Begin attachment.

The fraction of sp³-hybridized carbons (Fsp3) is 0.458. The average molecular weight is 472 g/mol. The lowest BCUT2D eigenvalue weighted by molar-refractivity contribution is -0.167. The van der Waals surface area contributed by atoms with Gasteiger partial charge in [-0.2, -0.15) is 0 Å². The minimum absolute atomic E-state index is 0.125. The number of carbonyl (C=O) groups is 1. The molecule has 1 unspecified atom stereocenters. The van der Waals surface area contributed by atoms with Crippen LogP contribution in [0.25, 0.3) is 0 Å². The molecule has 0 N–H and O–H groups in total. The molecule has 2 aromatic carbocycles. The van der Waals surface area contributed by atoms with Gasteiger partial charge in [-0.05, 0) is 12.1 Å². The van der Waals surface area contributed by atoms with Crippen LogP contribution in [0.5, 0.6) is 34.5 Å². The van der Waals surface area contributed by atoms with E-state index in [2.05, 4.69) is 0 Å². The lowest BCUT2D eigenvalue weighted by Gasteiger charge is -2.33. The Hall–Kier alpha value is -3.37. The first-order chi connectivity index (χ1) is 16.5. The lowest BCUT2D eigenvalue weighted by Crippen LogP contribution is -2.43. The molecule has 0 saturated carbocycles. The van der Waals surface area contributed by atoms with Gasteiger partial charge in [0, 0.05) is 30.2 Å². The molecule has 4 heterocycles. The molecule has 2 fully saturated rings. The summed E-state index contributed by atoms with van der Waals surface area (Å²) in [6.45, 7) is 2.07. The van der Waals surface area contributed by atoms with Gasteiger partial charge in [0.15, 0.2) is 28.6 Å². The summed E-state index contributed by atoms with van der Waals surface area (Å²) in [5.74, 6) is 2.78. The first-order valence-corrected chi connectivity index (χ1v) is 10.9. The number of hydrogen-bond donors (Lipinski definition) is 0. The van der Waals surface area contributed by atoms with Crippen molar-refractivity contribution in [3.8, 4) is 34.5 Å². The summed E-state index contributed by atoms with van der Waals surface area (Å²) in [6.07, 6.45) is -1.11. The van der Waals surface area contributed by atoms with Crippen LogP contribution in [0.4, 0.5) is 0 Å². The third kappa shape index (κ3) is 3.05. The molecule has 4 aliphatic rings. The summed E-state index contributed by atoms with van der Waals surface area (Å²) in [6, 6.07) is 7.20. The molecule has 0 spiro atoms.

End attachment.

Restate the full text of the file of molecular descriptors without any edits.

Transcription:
The fraction of sp³-hybridized carbons (Fsp3) is 0.458. The average molecular weight is 472 g/mol. The lowest BCUT2D eigenvalue weighted by molar-refractivity contribution is -0.167. The van der Waals surface area contributed by atoms with Gasteiger partial charge in [-0.2, -0.15) is 0 Å². The minimum absolute atomic E-state index is 0.125. The number of carbonyl (C=O) groups is 1. The molecule has 1 unspecified atom stereocenters. The van der Waals surface area contributed by atoms with Crippen LogP contribution in [0.25, 0.3) is 0 Å². The molecule has 0 N–H and O–H groups in total. The molecule has 2 aromatic carbocycles. The van der Waals surface area contributed by atoms with Gasteiger partial charge in [-0.05, 0) is 12.1 Å². The van der Waals surface area contributed by atoms with Crippen LogP contribution in [0.5, 0.6) is 34.5 Å². The van der Waals surface area contributed by atoms with E-state index in [2.05, 4.69) is 0 Å². The lowest BCUT2D eigenvalue weighted by Gasteiger charge is -2.33. The Hall–Kier alpha value is -3.37. The first-order chi connectivity index (χ1) is 16.5. The lowest BCUT2D eigenvalue weighted by Crippen LogP contribution is -2.43. The molecule has 0 saturated carbocycles. The van der Waals surface area contributed by atoms with Gasteiger partial charge in [0, 0.05) is 30.2 Å². The molecule has 4 heterocycles. The molecule has 2 fully saturated rings. The summed E-state index contributed by atoms with van der Waals surface area (Å²) in [6.45, 7) is 2.07. The van der Waals surface area contributed by atoms with Gasteiger partial charge in [0.15, 0.2) is 28.6 Å². The summed E-state index contributed by atoms with van der Waals surface area (Å²) in [5.74, 6) is 2.78. The first-order valence-corrected chi connectivity index (χ1v) is 10.9. The number of hydrogen-bond donors (Lipinski definition) is 0. The van der Waals surface area contributed by atoms with Crippen molar-refractivity contribution in [3.8, 4) is 34.5 Å². The summed E-state index contributed by atoms with van der Waals surface area (Å²) in [6.07, 6.45) is -1.11. The van der Waals surface area contributed by atoms with Crippen LogP contribution in [0.4, 0.5) is 0 Å². The third kappa shape index (κ3) is 3.05. The molecule has 4 aliphatic rings. The summed E-state index contributed by atoms with van der Waals surface area (Å²) in [6, 6.07) is 7.20. The molecule has 0 spiro atoms.